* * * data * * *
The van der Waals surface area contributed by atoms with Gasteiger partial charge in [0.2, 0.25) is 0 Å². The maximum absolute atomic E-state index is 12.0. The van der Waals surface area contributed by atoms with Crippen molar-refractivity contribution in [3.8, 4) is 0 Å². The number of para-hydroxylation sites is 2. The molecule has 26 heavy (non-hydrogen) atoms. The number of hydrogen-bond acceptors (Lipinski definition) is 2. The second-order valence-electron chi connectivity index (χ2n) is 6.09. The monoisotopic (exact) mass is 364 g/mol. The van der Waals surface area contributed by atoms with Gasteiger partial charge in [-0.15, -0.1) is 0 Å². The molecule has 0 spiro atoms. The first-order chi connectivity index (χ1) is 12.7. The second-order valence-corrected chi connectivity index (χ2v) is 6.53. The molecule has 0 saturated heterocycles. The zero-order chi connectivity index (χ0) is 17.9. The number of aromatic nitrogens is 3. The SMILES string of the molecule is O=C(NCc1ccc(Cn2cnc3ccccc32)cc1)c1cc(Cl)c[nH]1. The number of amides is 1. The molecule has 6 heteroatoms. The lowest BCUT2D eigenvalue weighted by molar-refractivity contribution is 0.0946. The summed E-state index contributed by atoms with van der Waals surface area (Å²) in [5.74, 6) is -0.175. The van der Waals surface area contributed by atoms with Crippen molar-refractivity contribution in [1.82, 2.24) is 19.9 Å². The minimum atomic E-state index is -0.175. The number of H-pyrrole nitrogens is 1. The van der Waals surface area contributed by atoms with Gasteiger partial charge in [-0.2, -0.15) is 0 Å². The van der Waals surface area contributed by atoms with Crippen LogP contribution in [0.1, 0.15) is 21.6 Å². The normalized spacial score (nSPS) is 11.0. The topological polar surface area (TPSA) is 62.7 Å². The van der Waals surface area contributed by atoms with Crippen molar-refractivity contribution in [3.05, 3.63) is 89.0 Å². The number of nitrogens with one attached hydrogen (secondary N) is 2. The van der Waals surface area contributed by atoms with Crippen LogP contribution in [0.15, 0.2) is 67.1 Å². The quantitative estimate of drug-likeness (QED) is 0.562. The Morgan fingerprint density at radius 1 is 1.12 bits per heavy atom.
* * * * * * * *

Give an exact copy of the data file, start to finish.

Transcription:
The van der Waals surface area contributed by atoms with Gasteiger partial charge in [0.2, 0.25) is 0 Å². The maximum absolute atomic E-state index is 12.0. The van der Waals surface area contributed by atoms with Crippen molar-refractivity contribution in [3.8, 4) is 0 Å². The number of para-hydroxylation sites is 2. The molecule has 26 heavy (non-hydrogen) atoms. The number of hydrogen-bond acceptors (Lipinski definition) is 2. The second-order valence-electron chi connectivity index (χ2n) is 6.09. The monoisotopic (exact) mass is 364 g/mol. The van der Waals surface area contributed by atoms with Gasteiger partial charge in [-0.15, -0.1) is 0 Å². The molecule has 0 spiro atoms. The first-order chi connectivity index (χ1) is 12.7. The second-order valence-corrected chi connectivity index (χ2v) is 6.53. The molecule has 0 saturated heterocycles. The zero-order chi connectivity index (χ0) is 17.9. The number of aromatic nitrogens is 3. The SMILES string of the molecule is O=C(NCc1ccc(Cn2cnc3ccccc32)cc1)c1cc(Cl)c[nH]1. The number of amides is 1. The molecule has 6 heteroatoms. The lowest BCUT2D eigenvalue weighted by molar-refractivity contribution is 0.0946. The summed E-state index contributed by atoms with van der Waals surface area (Å²) in [5.74, 6) is -0.175. The van der Waals surface area contributed by atoms with Crippen molar-refractivity contribution in [1.82, 2.24) is 19.9 Å². The minimum atomic E-state index is -0.175. The number of H-pyrrole nitrogens is 1. The van der Waals surface area contributed by atoms with Gasteiger partial charge in [-0.2, -0.15) is 0 Å². The van der Waals surface area contributed by atoms with Crippen LogP contribution in [0.1, 0.15) is 21.6 Å². The normalized spacial score (nSPS) is 11.0. The topological polar surface area (TPSA) is 62.7 Å². The van der Waals surface area contributed by atoms with Crippen molar-refractivity contribution in [3.05, 3.63) is 89.0 Å². The number of nitrogens with one attached hydrogen (secondary N) is 2. The van der Waals surface area contributed by atoms with Crippen LogP contribution in [0.15, 0.2) is 67.1 Å². The quantitative estimate of drug-likeness (QED) is 0.562. The Morgan fingerprint density at radius 1 is 1.12 bits per heavy atom.